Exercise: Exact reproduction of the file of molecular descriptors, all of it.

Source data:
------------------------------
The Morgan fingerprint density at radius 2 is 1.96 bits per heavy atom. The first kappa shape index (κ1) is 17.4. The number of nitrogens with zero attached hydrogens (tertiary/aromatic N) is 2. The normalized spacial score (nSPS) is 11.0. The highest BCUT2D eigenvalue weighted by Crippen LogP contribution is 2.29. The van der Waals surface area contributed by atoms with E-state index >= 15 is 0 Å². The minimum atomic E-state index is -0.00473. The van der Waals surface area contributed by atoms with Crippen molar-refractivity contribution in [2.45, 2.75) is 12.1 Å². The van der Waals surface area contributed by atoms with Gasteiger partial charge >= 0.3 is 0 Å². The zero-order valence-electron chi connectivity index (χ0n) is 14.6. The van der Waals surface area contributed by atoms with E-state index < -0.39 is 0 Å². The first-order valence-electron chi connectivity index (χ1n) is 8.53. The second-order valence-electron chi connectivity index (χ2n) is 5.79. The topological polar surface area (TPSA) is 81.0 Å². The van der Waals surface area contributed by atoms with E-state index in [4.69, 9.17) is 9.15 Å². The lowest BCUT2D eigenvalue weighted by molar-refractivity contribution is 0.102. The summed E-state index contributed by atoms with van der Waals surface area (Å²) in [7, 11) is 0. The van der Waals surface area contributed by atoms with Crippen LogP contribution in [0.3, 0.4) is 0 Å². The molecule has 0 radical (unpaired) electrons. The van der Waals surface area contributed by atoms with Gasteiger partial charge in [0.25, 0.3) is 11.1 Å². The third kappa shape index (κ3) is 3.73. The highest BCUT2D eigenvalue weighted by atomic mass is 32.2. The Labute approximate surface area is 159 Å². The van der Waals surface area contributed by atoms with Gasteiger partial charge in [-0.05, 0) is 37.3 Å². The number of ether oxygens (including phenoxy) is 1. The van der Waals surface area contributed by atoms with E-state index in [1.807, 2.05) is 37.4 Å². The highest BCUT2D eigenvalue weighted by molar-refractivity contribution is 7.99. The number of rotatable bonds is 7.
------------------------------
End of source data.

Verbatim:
The Morgan fingerprint density at radius 2 is 1.96 bits per heavy atom. The first kappa shape index (κ1) is 17.4. The number of nitrogens with zero attached hydrogens (tertiary/aromatic N) is 2. The normalized spacial score (nSPS) is 11.0. The highest BCUT2D eigenvalue weighted by Crippen LogP contribution is 2.29. The van der Waals surface area contributed by atoms with E-state index >= 15 is 0 Å². The minimum atomic E-state index is -0.00473. The van der Waals surface area contributed by atoms with Crippen molar-refractivity contribution in [2.45, 2.75) is 12.1 Å². The van der Waals surface area contributed by atoms with Gasteiger partial charge >= 0.3 is 0 Å². The zero-order valence-electron chi connectivity index (χ0n) is 14.6. The van der Waals surface area contributed by atoms with E-state index < -0.39 is 0 Å². The first-order valence-electron chi connectivity index (χ1n) is 8.53. The second-order valence-electron chi connectivity index (χ2n) is 5.79. The topological polar surface area (TPSA) is 81.0 Å². The van der Waals surface area contributed by atoms with E-state index in [4.69, 9.17) is 9.15 Å². The lowest BCUT2D eigenvalue weighted by molar-refractivity contribution is 0.102. The summed E-state index contributed by atoms with van der Waals surface area (Å²) in [7, 11) is 0. The van der Waals surface area contributed by atoms with Crippen LogP contribution in [0.3, 0.4) is 0 Å². The molecule has 0 radical (unpaired) electrons. The van der Waals surface area contributed by atoms with Gasteiger partial charge in [0.25, 0.3) is 11.1 Å². The third kappa shape index (κ3) is 3.73. The highest BCUT2D eigenvalue weighted by atomic mass is 32.2. The Labute approximate surface area is 159 Å². The van der Waals surface area contributed by atoms with Gasteiger partial charge in [-0.05, 0) is 37.3 Å². The number of ether oxygens (including phenoxy) is 1. The van der Waals surface area contributed by atoms with E-state index in [1.807, 2.05) is 37.4 Å². The highest BCUT2D eigenvalue weighted by molar-refractivity contribution is 7.99. The number of rotatable bonds is 7.